The Fire and Water Engineering Magazine of 1914 offers this description of the conflagration: “The five story brick building and a three-story annex of the John B. Varick Company of Manchester, N.H. one of the largest hardware concerns in the country were destroyed by fire caused by an explosion which occurred in the basement at 2:30 A.M. June 24, with a loss estimated at $400,000. Nine firemen were injured. The buildings are in the heart of the retail section of the city, and were occupied by stores, lodge rooms, etc. The fire was most spectacular and the peril was increased by the inflammable nature of the stock in the Varick store.
The firemen who were injured were hurled through a window by an explosion of powder and chemicals. The firemen and spectators were further endangered by flying bullets when quantities of cartridges exploded. It was not until the firemen had been fighting the flames for more than three hours that the large quantity of powder and cartridges in the sporting goods department on the third floor was ignited. For some time after this there was incessant explosions and the fire quickly worked its way into the upper floors and through the roof. Chief T.W. Lane immediately on his arrival called the entire department into service. The fire occurred within 200 feet of the Barton and Folsom fire of last January. The loss as a result of the two fires includes two of the most important blocks in the business section. The Varick company has been in business on this site 51 years, and this is the third time it has been completely wiped out by fire, once in 1888 and again February 7, 1892. The fire in the basement spread swiftly, until, extending back from Elm Street 100 feet, the entire basement was a seething mass. Under the sidewalk and throughout the entire extent of the basement were stores of oils in large quantity, and as the flames reached them explosions, followed, which scattered the burning liquid in all directions and furnished material for the flames to feed upon on a character that water seemed to have little effect in subduing. When the windows were broken a sheet of flames leaped across the sidewalk and a distance of more than 40 feet across the main street, showing the fearful energy behind them. One of the engines which rendered splendid service at the fire was the large new pattern motor pumping engine, made by the Fore River Shipbuilding Corporation at Quincy, Mass., which happened to be in Manchester for demonstration purposes. The engine arrived there the proceeding day and its demonstration came earlier and was more practical than was expected.”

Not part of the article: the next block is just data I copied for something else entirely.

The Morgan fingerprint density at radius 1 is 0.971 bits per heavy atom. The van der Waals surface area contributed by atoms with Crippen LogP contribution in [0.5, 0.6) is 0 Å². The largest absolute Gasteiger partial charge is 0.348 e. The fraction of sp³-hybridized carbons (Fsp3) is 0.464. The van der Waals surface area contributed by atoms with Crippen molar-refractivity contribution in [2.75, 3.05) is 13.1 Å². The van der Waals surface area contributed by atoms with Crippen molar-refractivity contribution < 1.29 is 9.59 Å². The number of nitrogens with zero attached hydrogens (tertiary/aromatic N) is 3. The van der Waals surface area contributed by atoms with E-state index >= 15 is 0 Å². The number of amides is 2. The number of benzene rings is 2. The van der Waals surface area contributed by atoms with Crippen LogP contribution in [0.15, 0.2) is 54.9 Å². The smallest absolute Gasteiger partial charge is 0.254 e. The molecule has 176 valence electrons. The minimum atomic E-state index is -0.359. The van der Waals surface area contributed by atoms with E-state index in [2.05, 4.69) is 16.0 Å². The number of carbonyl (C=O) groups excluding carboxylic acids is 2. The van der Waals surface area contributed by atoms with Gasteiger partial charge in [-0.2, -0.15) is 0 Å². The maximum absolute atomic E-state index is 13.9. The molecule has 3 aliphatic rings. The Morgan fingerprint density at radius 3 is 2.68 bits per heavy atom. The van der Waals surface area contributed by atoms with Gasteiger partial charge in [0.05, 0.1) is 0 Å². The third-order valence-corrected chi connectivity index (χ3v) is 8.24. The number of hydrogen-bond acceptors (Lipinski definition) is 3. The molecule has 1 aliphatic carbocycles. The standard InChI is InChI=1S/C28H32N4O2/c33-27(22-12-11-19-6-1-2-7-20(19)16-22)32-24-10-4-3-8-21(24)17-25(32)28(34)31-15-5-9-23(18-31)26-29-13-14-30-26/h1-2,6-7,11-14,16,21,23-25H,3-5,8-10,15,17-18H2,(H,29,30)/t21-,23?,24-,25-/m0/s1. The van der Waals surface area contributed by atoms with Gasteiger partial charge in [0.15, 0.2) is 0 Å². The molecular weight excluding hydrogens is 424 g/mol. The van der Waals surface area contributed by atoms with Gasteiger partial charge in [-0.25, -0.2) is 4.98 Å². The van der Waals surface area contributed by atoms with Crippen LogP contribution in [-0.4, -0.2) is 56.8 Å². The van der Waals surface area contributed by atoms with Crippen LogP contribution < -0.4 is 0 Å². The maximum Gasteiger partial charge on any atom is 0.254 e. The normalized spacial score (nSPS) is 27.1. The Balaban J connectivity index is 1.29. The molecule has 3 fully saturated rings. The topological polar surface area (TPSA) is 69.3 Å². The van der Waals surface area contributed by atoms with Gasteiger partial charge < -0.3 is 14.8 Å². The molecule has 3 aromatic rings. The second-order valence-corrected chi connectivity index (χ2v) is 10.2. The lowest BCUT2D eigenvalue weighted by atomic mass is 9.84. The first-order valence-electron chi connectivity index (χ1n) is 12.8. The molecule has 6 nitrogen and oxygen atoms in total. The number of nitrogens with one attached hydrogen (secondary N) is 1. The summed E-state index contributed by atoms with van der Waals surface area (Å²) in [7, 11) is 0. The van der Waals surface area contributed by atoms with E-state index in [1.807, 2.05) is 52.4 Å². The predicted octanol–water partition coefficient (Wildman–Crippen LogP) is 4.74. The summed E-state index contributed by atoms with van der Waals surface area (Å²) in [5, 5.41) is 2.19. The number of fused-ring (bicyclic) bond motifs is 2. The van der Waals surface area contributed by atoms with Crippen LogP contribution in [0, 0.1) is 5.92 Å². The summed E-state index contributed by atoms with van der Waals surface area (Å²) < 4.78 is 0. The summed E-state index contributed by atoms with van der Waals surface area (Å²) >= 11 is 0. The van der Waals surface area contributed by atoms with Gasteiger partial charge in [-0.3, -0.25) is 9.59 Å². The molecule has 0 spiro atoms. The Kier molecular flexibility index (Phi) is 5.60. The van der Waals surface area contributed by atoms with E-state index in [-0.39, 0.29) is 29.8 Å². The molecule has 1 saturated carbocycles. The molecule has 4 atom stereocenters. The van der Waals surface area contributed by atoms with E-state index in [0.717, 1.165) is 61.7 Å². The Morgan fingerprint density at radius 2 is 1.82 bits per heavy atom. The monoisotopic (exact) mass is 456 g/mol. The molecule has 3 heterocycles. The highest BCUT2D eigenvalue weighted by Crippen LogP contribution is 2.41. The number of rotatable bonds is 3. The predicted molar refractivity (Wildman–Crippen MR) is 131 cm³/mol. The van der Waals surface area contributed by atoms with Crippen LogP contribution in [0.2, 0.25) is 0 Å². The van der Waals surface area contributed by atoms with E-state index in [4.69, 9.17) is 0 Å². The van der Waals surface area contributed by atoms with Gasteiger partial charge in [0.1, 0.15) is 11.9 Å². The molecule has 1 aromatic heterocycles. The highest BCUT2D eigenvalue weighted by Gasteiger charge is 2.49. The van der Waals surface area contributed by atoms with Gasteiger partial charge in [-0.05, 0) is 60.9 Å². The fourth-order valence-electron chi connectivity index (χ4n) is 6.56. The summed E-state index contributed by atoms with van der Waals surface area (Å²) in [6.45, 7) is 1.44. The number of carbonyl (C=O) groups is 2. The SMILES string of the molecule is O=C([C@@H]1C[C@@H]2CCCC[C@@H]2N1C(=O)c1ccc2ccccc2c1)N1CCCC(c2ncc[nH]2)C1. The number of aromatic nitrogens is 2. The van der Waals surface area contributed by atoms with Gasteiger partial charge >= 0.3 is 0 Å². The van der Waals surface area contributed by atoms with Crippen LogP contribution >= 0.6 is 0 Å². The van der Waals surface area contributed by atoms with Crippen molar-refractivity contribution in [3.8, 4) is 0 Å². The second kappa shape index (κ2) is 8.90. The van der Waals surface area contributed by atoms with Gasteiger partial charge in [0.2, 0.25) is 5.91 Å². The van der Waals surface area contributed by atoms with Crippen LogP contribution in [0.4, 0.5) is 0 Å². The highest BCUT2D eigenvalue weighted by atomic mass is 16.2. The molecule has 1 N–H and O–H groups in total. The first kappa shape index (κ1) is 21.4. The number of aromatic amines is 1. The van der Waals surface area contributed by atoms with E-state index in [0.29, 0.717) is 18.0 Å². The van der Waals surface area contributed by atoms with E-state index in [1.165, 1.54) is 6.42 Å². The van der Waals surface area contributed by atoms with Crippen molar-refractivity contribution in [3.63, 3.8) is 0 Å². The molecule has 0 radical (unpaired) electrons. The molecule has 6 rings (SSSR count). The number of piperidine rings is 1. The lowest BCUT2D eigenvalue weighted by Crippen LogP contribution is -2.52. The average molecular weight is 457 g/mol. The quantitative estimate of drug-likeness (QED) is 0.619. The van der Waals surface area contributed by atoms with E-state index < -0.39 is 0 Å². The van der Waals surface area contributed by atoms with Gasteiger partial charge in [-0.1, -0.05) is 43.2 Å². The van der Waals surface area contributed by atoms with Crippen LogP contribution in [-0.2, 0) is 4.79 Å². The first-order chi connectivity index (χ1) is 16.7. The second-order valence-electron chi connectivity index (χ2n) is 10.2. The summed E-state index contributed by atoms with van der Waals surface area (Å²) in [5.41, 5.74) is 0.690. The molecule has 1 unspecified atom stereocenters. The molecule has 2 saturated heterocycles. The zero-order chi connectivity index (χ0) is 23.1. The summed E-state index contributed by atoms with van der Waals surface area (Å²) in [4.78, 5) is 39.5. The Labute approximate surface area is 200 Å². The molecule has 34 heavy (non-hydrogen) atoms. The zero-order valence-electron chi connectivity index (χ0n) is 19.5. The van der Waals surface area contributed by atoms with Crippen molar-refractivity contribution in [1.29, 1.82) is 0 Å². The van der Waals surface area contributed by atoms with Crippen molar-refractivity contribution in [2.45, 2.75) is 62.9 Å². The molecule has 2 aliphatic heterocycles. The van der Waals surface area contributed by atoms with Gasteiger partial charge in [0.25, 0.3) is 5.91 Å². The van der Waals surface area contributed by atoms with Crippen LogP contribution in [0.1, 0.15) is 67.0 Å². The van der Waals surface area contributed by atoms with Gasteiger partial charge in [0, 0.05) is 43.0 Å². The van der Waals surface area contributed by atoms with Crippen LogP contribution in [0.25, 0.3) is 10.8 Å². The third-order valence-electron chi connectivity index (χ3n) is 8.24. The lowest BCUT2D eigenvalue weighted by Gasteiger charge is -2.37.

By 1920 the main store spanned 807 to 819 Elm Street, the agricultural store stood at 24 Depot, and another warehouse at 19 to 25 West Auburn Auburn Street. Both Richard and Thomas Varick were living in a house located at 136 Lowell Street.
In 1927 the John B. Varick Co. purchased the New Manchester House hotel from Herbert E. Clark, located at 32 Merrimack Street. In 1928 it was being run as The Rice-Varick Hotel. By 1932 a Grill and Dining Room, and a Barber Shop had been added.
Ulric Bourgeois, a local photographer, worked for the John B. Varick Company until the 1930s when he left to start his own business. He is well-known for his photographs of mill worker and of the local “Hermit of Mosquito Pond,” Charles Lambert.
In 1935 Thomas Rice Varick died, followed by his brother Richard in 1943. By 1949 it seems that the entire enterprise had been sold to the Gould Family as shown the the city directory listing as follows:
VARICK JOHN B CO
Thomas D. Gould pres
Thomas F. Gould treas
Arthur A. Bassett genl mgr
John L. Sullivan clerk
Hardware, Jewelry, Paper Dealers, Steel Bars & Sheets, Electrical Supplies, Builders
Supplies, Contractors’ Supplies, Contractors’ Equipment, Furriers, Kitchen Furnishings, Paint, Oil, Varnish, Agricultural Implements, Sporting Goods, Leather Goods, Trunks & Luggage, Automobile Accessories
801-819 Elm; Agricultural Store 24 Depot Warehouses: Nutfield Lane, W. Auburn Street, Valley Street
The Gould family owned the enterprise until the 1950s when it appears they had difficulty, being involved in 1955 with a lawsuit. The John B. Varick company closed its doors by 1951. At that time, 1951-1954, the Varick building remains with Varick’s Jewelers, F.H. Brown manager (817 Elm). By 1964 the jewelry store has closed.